6
Assessing Forecasts of Mortality, Health Status, and Health Costs During BabyBoomers' Retirement

Ronald D. Lee and Jonathan Skinner

The U.S. economy may soon stagger under the weight of the elderly baby boomers, who are expected both to live much longer than earlier cohorts of the elderly and to fuel continued growth in health care costs. Recent projections of life expectancy suggest that the Social Security Administration may be under considerable strain to support the nearly threefold growth by 2040 in the number of people over age 65 (Lee and Carter, 1992). Many of these elderly will be in nursing homes; Schneider and Guralnik (1990) predict ''there may be two to three times as many individuals aged 85 years and above in nursing homes in 2040 as there are individuals aged 65 years and above in nursing homes today!" Combined with projected increases in the population of disabled elderly is the rapid growth in health expenses per elderly person. The Health Care Financing Administration (HCFA) forecasts that nearly one-third of gross domestic product will be spent on health care by 2030 (Burner, Waldo, and McKusick, 1992). Auerbach and Kotlikoff (1994) predict that future generations will be required to pay in taxes 82 cents per dollar of income to support currently legislated Social Security and Medicare benefits. It is possible, of course, that the elderly might be expected to pay more out of pocket. But calculations by Bernheim (1994) suggest that, if anything, most baby boom families are saving too little for their retirement.

Ronald Lee's research for this paper was supported by National Institute on Aging grant AG11761-01A1. The authors are grateful to David Cutler, John Bound, Alan Garber, Bert Kestenbaum, Nancy Maritato, S. Jay Olshansky, Joshua Wiener, and panel members for helpful suggestions.



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Assessing Knowledge of Retirement Behavior 6 Assessing Forecasts of Mortality, Health Status, and Health Costs During BabyBoomers' Retirement Ronald D. Lee and Jonathan Skinner The U.S. economy may soon stagger under the weight of the elderly baby boomers, who are expected both to live much longer than earlier cohorts of the elderly and to fuel continued growth in health care costs. Recent projections of life expectancy suggest that the Social Security Administration may be under considerable strain to support the nearly threefold growth by 2040 in the number of people over age 65 (Lee and Carter, 1992). Many of these elderly will be in nursing homes; Schneider and Guralnik (1990) predict ''there may be two to three times as many individuals aged 85 years and above in nursing homes in 2040 as there are individuals aged 65 years and above in nursing homes today!" Combined with projected increases in the population of disabled elderly is the rapid growth in health expenses per elderly person. The Health Care Financing Administration (HCFA) forecasts that nearly one-third of gross domestic product will be spent on health care by 2030 (Burner, Waldo, and McKusick, 1992). Auerbach and Kotlikoff (1994) predict that future generations will be required to pay in taxes 82 cents per dollar of income to support currently legislated Social Security and Medicare benefits. It is possible, of course, that the elderly might be expected to pay more out of pocket. But calculations by Bernheim (1994) suggest that, if anything, most baby boom families are saving too little for their retirement. Ronald Lee's research for this paper was supported by National Institute on Aging grant AG11761-01A1. The authors are grateful to David Cutler, John Bound, Alan Garber, Bert Kestenbaum, Nancy Maritato, S. Jay Olshansky, Joshua Wiener, and panel members for helpful suggestions.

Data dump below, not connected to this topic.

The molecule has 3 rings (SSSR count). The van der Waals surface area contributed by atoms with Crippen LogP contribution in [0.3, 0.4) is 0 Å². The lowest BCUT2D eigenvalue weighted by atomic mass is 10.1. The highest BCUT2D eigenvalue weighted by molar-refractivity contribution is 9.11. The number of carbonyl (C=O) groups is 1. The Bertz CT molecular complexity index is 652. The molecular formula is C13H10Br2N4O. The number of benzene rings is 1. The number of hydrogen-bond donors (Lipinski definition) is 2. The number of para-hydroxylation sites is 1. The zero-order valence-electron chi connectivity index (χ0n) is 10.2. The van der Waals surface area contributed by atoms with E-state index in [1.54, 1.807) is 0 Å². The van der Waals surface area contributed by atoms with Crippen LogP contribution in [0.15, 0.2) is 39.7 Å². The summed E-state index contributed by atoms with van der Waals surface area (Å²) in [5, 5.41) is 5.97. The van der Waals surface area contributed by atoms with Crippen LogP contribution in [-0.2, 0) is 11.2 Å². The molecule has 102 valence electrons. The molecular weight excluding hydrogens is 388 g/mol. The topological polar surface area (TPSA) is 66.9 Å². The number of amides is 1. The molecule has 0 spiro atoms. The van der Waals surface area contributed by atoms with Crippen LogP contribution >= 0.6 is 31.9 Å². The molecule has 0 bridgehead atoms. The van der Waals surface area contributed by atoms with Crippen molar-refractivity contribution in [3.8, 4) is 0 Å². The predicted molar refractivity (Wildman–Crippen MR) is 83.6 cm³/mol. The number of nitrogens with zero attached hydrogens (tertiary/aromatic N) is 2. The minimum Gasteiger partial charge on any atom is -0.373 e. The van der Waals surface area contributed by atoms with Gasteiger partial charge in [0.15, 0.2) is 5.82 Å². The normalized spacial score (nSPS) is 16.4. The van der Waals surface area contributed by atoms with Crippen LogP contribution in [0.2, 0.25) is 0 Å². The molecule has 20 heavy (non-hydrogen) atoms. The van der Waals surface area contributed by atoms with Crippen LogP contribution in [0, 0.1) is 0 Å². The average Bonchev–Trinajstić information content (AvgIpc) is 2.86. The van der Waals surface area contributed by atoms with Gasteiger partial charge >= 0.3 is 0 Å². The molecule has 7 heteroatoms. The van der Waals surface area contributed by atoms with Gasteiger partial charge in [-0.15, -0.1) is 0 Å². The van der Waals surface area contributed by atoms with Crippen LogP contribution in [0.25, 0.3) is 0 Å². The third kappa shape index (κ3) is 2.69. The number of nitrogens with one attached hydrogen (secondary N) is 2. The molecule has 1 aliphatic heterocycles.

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Assessing Knowledge of Retirement Behavior An alternative view is much more optimistic about retirement prospects for the baby boom generation. Disability and morbidity will continue to become more compressed, leading to healthier years later in life (Manton, Stallard, and Liu, 1993a; Manton, Corder, and Stallard, 1993) as well as to a secular increase in the average retirement age. The Social Security tax base may be buoyed by immigration and increased fertility rates. The economic demands of higher health care costs will be offset by productivity gains and higher income levels; projections from the ICF-Brookings model, for example, anticipate the percentage of elderly (65+) requiring Medicaid coverage for long-term care to decline by 2018 (Wiener, Illston, and Hanley, 1994). Another projection of long-term health care costs predicts that nursing home expenses, as a fraction of median income, will actually decline by the year 2030 (Zedlewski and McBride, 1992). As a recent Business Week cover story concluded, "The elderly are more vital than before. Americans can afford to grow old. And they will grow old gracefully" (Farrell, 1994, p. 68). Figuring out which of these two scenarios is correct is clearly crucial for forming policies to prepare for the next century. If the retiring baby boom generation will drag down the American economy by 2020, then government policies designed to smooth the projected health and Social Security costs are likely to be most effective now, while the baby boomers are nearing the peak of their earning capacity. Conversely, a government program designed to save against a nonexistent crisis can disrupt the saving and retirement plans of the generation it was designed to help. In this paper, we attempt to identify the major factors that account for these very different predictions, and we suggest how these discrepancies can be reconciled. We focus on data requirements that may be useful, or even necessary, to piece together the puzzle of how health and mortality trends will affect retirement income security in 2020. We also stress, however, that much of the work that remains to be done is not simply gathering or linking more data. Instead, the task of reconciling the two divergent views of baby boom retirement must involve more consensus about the interpretation of the data or more generally developing modeling strategies that are more likely to hold long-term predictive power. For example, as we show below, a large part of the difference in projections of health costs depends on alternative assumptions about the extent to which the relative price of health care will rise over the next 40 years. Projections of this type are based on past data, but it is not clear whether the past 25 years reflect a long-term trend or a transition to a new steady state in which medical care prices are stabilized. Improvements in mortality do not result from the passage of time, but rather from the influence on biological processes of changes in health care interventions, lifestyle choices, medical technology, epidemiological processes, and so on, and the evolution of these is not well understood (see Warner, 1993). Similarly, changes in income and health care costs depend on many influences, including policy decisions to be taken in the future, that are difficult to predict